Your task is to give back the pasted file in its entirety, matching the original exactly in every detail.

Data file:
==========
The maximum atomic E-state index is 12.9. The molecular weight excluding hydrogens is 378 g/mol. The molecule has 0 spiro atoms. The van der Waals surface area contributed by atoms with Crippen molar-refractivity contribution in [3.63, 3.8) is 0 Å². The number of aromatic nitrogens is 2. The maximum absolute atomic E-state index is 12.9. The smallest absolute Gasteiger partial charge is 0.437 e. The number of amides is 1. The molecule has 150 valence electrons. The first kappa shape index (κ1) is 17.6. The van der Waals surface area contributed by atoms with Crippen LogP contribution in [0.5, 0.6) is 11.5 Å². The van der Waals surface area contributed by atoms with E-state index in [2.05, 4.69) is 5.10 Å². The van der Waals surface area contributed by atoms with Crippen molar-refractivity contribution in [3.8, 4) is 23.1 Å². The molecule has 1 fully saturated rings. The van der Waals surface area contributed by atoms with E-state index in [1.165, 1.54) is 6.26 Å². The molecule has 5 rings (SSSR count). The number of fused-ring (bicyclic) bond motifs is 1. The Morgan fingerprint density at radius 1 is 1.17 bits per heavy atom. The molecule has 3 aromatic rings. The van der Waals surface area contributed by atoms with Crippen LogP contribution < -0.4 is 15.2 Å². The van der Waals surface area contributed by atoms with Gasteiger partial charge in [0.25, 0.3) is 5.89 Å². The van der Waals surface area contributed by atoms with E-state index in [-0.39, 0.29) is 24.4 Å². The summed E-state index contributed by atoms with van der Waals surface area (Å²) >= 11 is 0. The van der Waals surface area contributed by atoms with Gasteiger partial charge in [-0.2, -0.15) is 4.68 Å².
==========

The maximum atomic E-state index is 12.9. The molecular weight excluding hydrogens is 378 g/mol. The molecule has 0 spiro atoms. The van der Waals surface area contributed by atoms with Crippen molar-refractivity contribution in [3.63, 3.8) is 0 Å². The number of aromatic nitrogens is 2. The maximum absolute atomic E-state index is 12.9. The smallest absolute Gasteiger partial charge is 0.437 e. The number of amides is 1. The molecule has 150 valence electrons. The first kappa shape index (κ1) is 17.6. The van der Waals surface area contributed by atoms with Crippen LogP contribution in [0.5, 0.6) is 11.5 Å². The van der Waals surface area contributed by atoms with E-state index in [2.05, 4.69) is 5.10 Å². The van der Waals surface area contributed by atoms with Crippen molar-refractivity contribution in [3.8, 4) is 23.1 Å². The molecule has 1 fully saturated rings. The van der Waals surface area contributed by atoms with E-state index in [1.165, 1.54) is 6.26 Å². The molecule has 5 rings (SSSR count). The number of fused-ring (bicyclic) bond motifs is 1. The Morgan fingerprint density at radius 1 is 1.17 bits per heavy atom. The molecule has 3 aromatic rings. The van der Waals surface area contributed by atoms with Crippen LogP contribution < -0.4 is 15.2 Å². The van der Waals surface area contributed by atoms with Gasteiger partial charge in [0.25, 0.3) is 5.89 Å². The van der Waals surface area contributed by atoms with E-state index in [-0.39, 0.29) is 24.4 Å². The summed E-state index contributed by atoms with van der Waals surface area (Å²) >= 11 is 0. The van der Waals surface area contributed by atoms with Gasteiger partial charge in [-0.2, -0.15) is 4.68 Å².